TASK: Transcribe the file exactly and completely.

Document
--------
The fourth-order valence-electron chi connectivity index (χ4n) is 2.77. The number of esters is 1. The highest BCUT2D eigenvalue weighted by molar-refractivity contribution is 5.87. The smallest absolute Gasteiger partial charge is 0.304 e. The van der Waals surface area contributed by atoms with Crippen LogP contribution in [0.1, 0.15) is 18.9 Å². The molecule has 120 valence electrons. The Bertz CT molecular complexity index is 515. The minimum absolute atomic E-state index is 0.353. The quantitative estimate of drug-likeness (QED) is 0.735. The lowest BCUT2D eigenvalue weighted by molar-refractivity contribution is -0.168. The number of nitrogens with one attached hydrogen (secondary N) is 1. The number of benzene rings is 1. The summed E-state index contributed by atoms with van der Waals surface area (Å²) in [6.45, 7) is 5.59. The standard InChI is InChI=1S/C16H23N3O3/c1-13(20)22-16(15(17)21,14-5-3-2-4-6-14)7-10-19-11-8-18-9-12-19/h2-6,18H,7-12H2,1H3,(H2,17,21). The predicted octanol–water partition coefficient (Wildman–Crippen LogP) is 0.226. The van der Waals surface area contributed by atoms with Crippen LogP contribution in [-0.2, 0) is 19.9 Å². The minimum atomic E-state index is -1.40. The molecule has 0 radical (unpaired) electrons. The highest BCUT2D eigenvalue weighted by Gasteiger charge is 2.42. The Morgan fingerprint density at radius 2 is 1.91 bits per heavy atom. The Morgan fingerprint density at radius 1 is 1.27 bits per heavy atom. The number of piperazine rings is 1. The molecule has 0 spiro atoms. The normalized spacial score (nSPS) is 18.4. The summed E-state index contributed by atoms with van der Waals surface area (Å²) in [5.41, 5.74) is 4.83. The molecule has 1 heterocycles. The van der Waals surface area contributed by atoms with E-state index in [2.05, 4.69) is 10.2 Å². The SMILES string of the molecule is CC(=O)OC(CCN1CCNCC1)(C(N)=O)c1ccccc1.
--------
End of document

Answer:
The fourth-order valence-electron chi connectivity index (χ4n) is 2.77. The number of esters is 1. The highest BCUT2D eigenvalue weighted by molar-refractivity contribution is 5.87. The smallest absolute Gasteiger partial charge is 0.304 e. The van der Waals surface area contributed by atoms with Crippen LogP contribution in [0.1, 0.15) is 18.9 Å². The molecule has 120 valence electrons. The Bertz CT molecular complexity index is 515. The minimum absolute atomic E-state index is 0.353. The quantitative estimate of drug-likeness (QED) is 0.735. The lowest BCUT2D eigenvalue weighted by molar-refractivity contribution is -0.168. The number of nitrogens with one attached hydrogen (secondary N) is 1. The number of benzene rings is 1. The summed E-state index contributed by atoms with van der Waals surface area (Å²) in [6.45, 7) is 5.59. The standard InChI is InChI=1S/C16H23N3O3/c1-13(20)22-16(15(17)21,14-5-3-2-4-6-14)7-10-19-11-8-18-9-12-19/h2-6,18H,7-12H2,1H3,(H2,17,21). The predicted octanol–water partition coefficient (Wildman–Crippen LogP) is 0.226. The van der Waals surface area contributed by atoms with Crippen LogP contribution in [-0.2, 0) is 19.9 Å². The minimum atomic E-state index is -1.40. The molecule has 0 radical (unpaired) electrons. The highest BCUT2D eigenvalue weighted by Gasteiger charge is 2.42. The Morgan fingerprint density at radius 2 is 1.91 bits per heavy atom. The Morgan fingerprint density at radius 1 is 1.27 bits per heavy atom. The number of piperazine rings is 1. The molecule has 0 spiro atoms. The normalized spacial score (nSPS) is 18.4. The summed E-state index contributed by atoms with van der Waals surface area (Å²) in [5.41, 5.74) is 4.83. The molecule has 1 heterocycles. The van der Waals surface area contributed by atoms with E-state index in [2.05, 4.69) is 10.2 Å². The SMILES string of the molecule is CC(=O)OC(CCN1CCNCC1)(C(N)=O)c1ccccc1.